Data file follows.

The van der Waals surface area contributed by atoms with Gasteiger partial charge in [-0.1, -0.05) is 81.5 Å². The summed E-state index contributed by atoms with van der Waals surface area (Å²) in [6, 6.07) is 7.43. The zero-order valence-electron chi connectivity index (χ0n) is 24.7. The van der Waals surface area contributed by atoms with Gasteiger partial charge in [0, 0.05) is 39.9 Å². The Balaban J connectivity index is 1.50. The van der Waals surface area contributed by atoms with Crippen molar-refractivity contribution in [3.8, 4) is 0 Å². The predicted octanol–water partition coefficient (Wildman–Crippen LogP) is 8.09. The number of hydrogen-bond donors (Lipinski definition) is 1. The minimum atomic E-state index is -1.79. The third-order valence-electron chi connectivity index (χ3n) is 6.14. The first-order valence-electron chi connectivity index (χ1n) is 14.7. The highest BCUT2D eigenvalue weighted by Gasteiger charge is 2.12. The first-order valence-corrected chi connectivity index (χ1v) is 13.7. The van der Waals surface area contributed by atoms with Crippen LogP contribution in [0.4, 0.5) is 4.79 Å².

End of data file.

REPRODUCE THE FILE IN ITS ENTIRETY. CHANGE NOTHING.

The van der Waals surface area contributed by atoms with Gasteiger partial charge in [-0.1, -0.05) is 81.5 Å². The summed E-state index contributed by atoms with van der Waals surface area (Å²) in [6, 6.07) is 7.43. The zero-order valence-electron chi connectivity index (χ0n) is 24.7. The van der Waals surface area contributed by atoms with Gasteiger partial charge in [0, 0.05) is 39.9 Å². The Balaban J connectivity index is 1.50. The van der Waals surface area contributed by atoms with Crippen molar-refractivity contribution in [3.8, 4) is 0 Å². The predicted octanol–water partition coefficient (Wildman–Crippen LogP) is 8.09. The number of hydrogen-bond donors (Lipinski definition) is 1. The minimum atomic E-state index is -1.79. The third-order valence-electron chi connectivity index (χ3n) is 6.14. The first-order valence-electron chi connectivity index (χ1n) is 14.7. The highest BCUT2D eigenvalue weighted by Gasteiger charge is 2.12. The first-order valence-corrected chi connectivity index (χ1v) is 13.7. The van der Waals surface area contributed by atoms with Crippen LogP contribution in [0.4, 0.5) is 4.79 Å².